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Speed Up Your Digital Transformation

Before the crisis, if your company depended on a physical  location and in-person interactions with customers, vendors and employees, it might have made sense to cling primarily to legacy systems and paper processes. Adding digital components like a website, mobile app or electronic payment processing didn’t necessarily mean you’d undergone a complete digital transformation

The current health crisis has changed the  with guidelines and mandates on remote work and social distancing. Even if you’re fortunate enough to continue operating, this radical change may mean it’s time to take a deep dive into a digital transformation, rather than just baby steps. 

Here’s why you need to change now, and how to do so on a lean budget. 

Crumbling legacy systems and paper processes

Not every business is adequately handling the volume that many financial institutions and state and federal organizations are currently experiencing for loan and unemployment processing. These are prime examples of the insufficiency of legacy systems buckling under the pressure of increased demand. Healthcare and insurance systems are also struggling in this new environment. 

On a smaller scale, businesses and startups are also finding it difficult to continue using manual accounting systems that involve paper processes. For example, the new environment makes it difficult to process paper paychecks unless an employee can remotely access the payroll and accounting software as well as print checks. They must also mail all those checks and hope that their employees can somehow deposit them all while complying with shelter-in-place rules.


Perhaps your business can stay open but you primarily dealt in cash, in-store credit or debit card payments. It’s difficult to continue serving customers without migrating to a digital ordering and payment process. While you might be able to incorporate curbside pickups, customers may not accept this option. If so, they’ll go to a different business that lets them use an order and payment app.

Adding more digital solutions can help sustain your business during these uncertain times as well as maintain revenue and keep productive work flowing.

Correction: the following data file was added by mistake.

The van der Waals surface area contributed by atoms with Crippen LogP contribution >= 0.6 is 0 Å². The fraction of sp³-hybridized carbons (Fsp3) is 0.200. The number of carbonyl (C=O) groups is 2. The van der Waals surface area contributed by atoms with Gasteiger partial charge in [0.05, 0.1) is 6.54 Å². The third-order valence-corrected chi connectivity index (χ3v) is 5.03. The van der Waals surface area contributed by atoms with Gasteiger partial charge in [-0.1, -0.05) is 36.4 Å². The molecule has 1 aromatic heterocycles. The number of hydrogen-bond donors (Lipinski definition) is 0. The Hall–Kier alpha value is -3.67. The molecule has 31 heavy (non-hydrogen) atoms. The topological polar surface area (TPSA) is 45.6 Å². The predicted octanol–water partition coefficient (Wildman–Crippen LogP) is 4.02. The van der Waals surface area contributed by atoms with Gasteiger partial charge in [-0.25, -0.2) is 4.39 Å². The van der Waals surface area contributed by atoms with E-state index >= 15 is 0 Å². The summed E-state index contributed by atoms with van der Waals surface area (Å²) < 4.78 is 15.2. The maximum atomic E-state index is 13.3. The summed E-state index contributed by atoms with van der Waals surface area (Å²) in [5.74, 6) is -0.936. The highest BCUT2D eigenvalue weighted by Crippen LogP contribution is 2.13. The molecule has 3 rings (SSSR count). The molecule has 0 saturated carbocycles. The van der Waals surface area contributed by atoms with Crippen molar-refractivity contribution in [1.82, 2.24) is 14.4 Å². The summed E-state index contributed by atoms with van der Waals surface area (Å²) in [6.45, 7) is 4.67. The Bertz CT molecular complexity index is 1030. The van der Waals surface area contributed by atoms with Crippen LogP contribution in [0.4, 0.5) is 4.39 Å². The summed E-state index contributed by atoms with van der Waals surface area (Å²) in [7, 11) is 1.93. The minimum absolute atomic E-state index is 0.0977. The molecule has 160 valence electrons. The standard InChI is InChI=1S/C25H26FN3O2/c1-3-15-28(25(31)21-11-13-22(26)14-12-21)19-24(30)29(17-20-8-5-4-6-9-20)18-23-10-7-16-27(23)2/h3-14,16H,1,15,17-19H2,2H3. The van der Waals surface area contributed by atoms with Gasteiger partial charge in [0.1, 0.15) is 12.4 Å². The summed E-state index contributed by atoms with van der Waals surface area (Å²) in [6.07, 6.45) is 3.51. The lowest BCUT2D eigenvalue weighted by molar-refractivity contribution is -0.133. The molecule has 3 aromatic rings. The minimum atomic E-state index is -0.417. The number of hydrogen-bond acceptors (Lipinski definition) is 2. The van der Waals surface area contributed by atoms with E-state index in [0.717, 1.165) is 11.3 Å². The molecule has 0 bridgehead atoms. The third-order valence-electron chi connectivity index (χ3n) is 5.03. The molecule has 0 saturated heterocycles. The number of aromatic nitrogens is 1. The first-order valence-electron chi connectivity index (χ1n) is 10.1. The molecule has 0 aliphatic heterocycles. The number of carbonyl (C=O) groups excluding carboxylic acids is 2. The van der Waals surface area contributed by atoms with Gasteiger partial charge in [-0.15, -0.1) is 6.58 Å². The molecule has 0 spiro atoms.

Discounted and free digital solutions

Cost may have been a factor in your earlier decision to delay a digital transformation. However, many companies see the current health crisis as an opportunity to help out potential customers and simultaneously attract a wider audience for their digital solutions. Many companies are offering their , apps and platforms for free or at a vastly reduced price.  

There’s a digital solution for every size and type of business, and these potential solutions are worth considering now. For example, companies like 1Password, which make it easy to store passwords digitally, are providing six months of access for free.  , which provides video conferencing capability for webinars and meetings, will extend a 90-day license to businesses whether or not they’re current customers. And many LogMeIn products are available for free to companies for three months through Emergency Remote Work Kits. 

Available products cover everything from collaboration and communication to HR and financial software tools, in addition to security and remote access solutions. You’ll find numerous lists published online to help you assess your options.

Testing capability

Back when it was business as usual, you might have hesitated to implement new tools in case something went wrong or downtime diminished your customer experience. During the health crisis, however, you can grab this opportunity to test various digital tools and take the digital plunge. 

Many tools and platforms offer trial periods so that you can assess their solutions. You can see what works well and will integrate into your current systems to meet your specific business needs. If you are still open for business, both customers and employees will probably happily try the solutions you’re testing.

For example, before the shelter-in-place guidelines, many customers had no experience using DoorDash or Instacart for restaurant meals and groceries. Now, however, these digital tools are becoming essential parts of daily life. It’s a great time to see what works and what doesn’t, and to get feedback from customers and employees about what works well for them. By the time a more normal business environment returns, you’ll be ready with digital tools that are proven to work for your business.

A willing remote workforce

Prior to the ongoing health crisis, some team members might have pushed back on making radical changes to existing company technology. Given the new work environment, your remote workforce is likely in the right frame of mind to try new systems and processes. They also may have more time to train and practice working in our quickly evolving digital landscape. 

This article was originally published on

by John Boitnott